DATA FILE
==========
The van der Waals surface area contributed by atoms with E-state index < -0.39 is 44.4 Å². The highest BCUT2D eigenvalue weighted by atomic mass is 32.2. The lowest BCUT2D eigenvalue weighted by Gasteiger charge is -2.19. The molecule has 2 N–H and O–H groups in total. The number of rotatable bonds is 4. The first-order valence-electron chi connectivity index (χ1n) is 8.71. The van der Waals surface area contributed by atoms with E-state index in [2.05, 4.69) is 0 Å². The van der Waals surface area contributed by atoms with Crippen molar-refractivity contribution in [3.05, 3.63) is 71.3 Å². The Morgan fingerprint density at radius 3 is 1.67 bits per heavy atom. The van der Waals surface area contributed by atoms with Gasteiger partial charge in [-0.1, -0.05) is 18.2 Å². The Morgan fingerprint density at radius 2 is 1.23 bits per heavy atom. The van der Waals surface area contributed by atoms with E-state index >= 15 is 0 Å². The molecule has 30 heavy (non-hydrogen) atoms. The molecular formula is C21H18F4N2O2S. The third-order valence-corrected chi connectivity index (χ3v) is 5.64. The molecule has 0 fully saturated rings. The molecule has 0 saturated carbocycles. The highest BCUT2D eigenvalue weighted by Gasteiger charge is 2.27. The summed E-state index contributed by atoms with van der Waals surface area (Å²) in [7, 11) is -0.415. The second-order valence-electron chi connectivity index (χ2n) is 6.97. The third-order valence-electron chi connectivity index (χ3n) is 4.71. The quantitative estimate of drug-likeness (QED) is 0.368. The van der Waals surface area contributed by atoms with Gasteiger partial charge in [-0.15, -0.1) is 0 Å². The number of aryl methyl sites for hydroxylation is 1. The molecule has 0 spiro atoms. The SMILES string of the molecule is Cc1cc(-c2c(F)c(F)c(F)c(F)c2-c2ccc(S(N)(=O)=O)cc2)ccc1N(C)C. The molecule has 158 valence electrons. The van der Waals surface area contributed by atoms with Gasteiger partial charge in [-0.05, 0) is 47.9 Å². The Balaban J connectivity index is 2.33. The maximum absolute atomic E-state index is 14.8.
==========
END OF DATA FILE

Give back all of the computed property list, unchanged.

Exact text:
The van der Waals surface area contributed by atoms with E-state index < -0.39 is 44.4 Å². The highest BCUT2D eigenvalue weighted by atomic mass is 32.2. The lowest BCUT2D eigenvalue weighted by Gasteiger charge is -2.19. The molecule has 2 N–H and O–H groups in total. The number of rotatable bonds is 4. The first-order valence-electron chi connectivity index (χ1n) is 8.71. The van der Waals surface area contributed by atoms with E-state index in [2.05, 4.69) is 0 Å². The van der Waals surface area contributed by atoms with Crippen molar-refractivity contribution in [3.05, 3.63) is 71.3 Å². The Morgan fingerprint density at radius 3 is 1.67 bits per heavy atom. The van der Waals surface area contributed by atoms with Gasteiger partial charge in [-0.1, -0.05) is 18.2 Å². The Morgan fingerprint density at radius 2 is 1.23 bits per heavy atom. The van der Waals surface area contributed by atoms with E-state index >= 15 is 0 Å². The molecule has 30 heavy (non-hydrogen) atoms. The molecular formula is C21H18F4N2O2S. The third-order valence-corrected chi connectivity index (χ3v) is 5.64. The molecule has 0 fully saturated rings. The molecule has 0 saturated carbocycles. The highest BCUT2D eigenvalue weighted by Gasteiger charge is 2.27. The summed E-state index contributed by atoms with van der Waals surface area (Å²) in [7, 11) is -0.415. The second-order valence-electron chi connectivity index (χ2n) is 6.97. The third-order valence-electron chi connectivity index (χ3n) is 4.71. The quantitative estimate of drug-likeness (QED) is 0.368. The van der Waals surface area contributed by atoms with Gasteiger partial charge in [-0.15, -0.1) is 0 Å². The number of aryl methyl sites for hydroxylation is 1. The molecule has 0 spiro atoms. The SMILES string of the molecule is Cc1cc(-c2c(F)c(F)c(F)c(F)c2-c2ccc(S(N)(=O)=O)cc2)ccc1N(C)C. The molecule has 158 valence electrons. The van der Waals surface area contributed by atoms with Gasteiger partial charge in [-0.05, 0) is 47.9 Å². The Balaban J connectivity index is 2.33. The maximum absolute atomic E-state index is 14.8.